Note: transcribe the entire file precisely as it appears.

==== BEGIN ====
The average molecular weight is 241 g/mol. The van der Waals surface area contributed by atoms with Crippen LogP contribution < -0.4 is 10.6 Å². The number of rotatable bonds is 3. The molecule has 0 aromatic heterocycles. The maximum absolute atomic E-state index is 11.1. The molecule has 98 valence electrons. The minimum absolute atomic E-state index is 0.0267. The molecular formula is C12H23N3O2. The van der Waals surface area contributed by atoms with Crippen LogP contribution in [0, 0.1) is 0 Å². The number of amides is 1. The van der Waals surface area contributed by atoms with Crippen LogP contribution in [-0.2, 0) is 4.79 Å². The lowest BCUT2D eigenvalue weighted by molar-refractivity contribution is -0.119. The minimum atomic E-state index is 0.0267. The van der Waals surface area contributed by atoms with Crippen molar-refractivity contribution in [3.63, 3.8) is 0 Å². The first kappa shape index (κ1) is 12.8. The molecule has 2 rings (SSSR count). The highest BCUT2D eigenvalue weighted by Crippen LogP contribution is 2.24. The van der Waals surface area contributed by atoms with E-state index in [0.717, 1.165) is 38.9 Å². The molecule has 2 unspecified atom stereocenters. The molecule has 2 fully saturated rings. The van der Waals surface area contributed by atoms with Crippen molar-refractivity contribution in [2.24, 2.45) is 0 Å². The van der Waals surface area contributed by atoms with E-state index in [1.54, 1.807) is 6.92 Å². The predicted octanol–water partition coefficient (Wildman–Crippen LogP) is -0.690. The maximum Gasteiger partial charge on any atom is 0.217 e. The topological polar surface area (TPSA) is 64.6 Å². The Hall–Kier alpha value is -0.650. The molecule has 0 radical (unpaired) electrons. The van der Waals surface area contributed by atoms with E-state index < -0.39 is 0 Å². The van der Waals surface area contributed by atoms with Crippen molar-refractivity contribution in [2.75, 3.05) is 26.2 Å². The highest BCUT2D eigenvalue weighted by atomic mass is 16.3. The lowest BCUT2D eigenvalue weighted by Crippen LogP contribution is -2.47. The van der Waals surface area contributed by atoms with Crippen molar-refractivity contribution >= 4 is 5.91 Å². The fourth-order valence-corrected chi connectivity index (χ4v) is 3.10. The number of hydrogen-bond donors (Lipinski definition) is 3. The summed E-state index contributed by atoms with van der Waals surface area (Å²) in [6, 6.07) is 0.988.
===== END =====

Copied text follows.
The average molecular weight is 241 g/mol. The van der Waals surface area contributed by atoms with Crippen LogP contribution < -0.4 is 10.6 Å². The number of rotatable bonds is 3. The molecule has 0 aromatic heterocycles. The maximum absolute atomic E-state index is 11.1. The molecule has 98 valence electrons. The minimum absolute atomic E-state index is 0.0267. The molecular formula is C12H23N3O2. The van der Waals surface area contributed by atoms with Crippen LogP contribution in [0, 0.1) is 0 Å². The number of amides is 1. The van der Waals surface area contributed by atoms with Crippen LogP contribution in [-0.2, 0) is 4.79 Å². The lowest BCUT2D eigenvalue weighted by molar-refractivity contribution is -0.119. The minimum atomic E-state index is 0.0267. The van der Waals surface area contributed by atoms with Crippen molar-refractivity contribution in [3.63, 3.8) is 0 Å². The first kappa shape index (κ1) is 12.8. The molecule has 2 rings (SSSR count). The highest BCUT2D eigenvalue weighted by Crippen LogP contribution is 2.24. The van der Waals surface area contributed by atoms with E-state index in [0.717, 1.165) is 38.9 Å². The molecule has 2 unspecified atom stereocenters. The molecule has 2 fully saturated rings. The van der Waals surface area contributed by atoms with Crippen molar-refractivity contribution in [2.24, 2.45) is 0 Å². The van der Waals surface area contributed by atoms with E-state index in [1.54, 1.807) is 6.92 Å². The predicted octanol–water partition coefficient (Wildman–Crippen LogP) is -0.690. The maximum Gasteiger partial charge on any atom is 0.217 e. The topological polar surface area (TPSA) is 64.6 Å². The Hall–Kier alpha value is -0.650. The molecule has 0 radical (unpaired) electrons. The van der Waals surface area contributed by atoms with E-state index < -0.39 is 0 Å². The van der Waals surface area contributed by atoms with Crippen molar-refractivity contribution in [2.75, 3.05) is 26.2 Å². The highest BCUT2D eigenvalue weighted by atomic mass is 16.3. The lowest BCUT2D eigenvalue weighted by Crippen LogP contribution is -2.47. The van der Waals surface area contributed by atoms with Crippen molar-refractivity contribution >= 4 is 5.91 Å². The fourth-order valence-corrected chi connectivity index (χ4v) is 3.10. The number of hydrogen-bond donors (Lipinski definition) is 3. The summed E-state index contributed by atoms with van der Waals surface area (Å²) in [6, 6.07) is 0.988.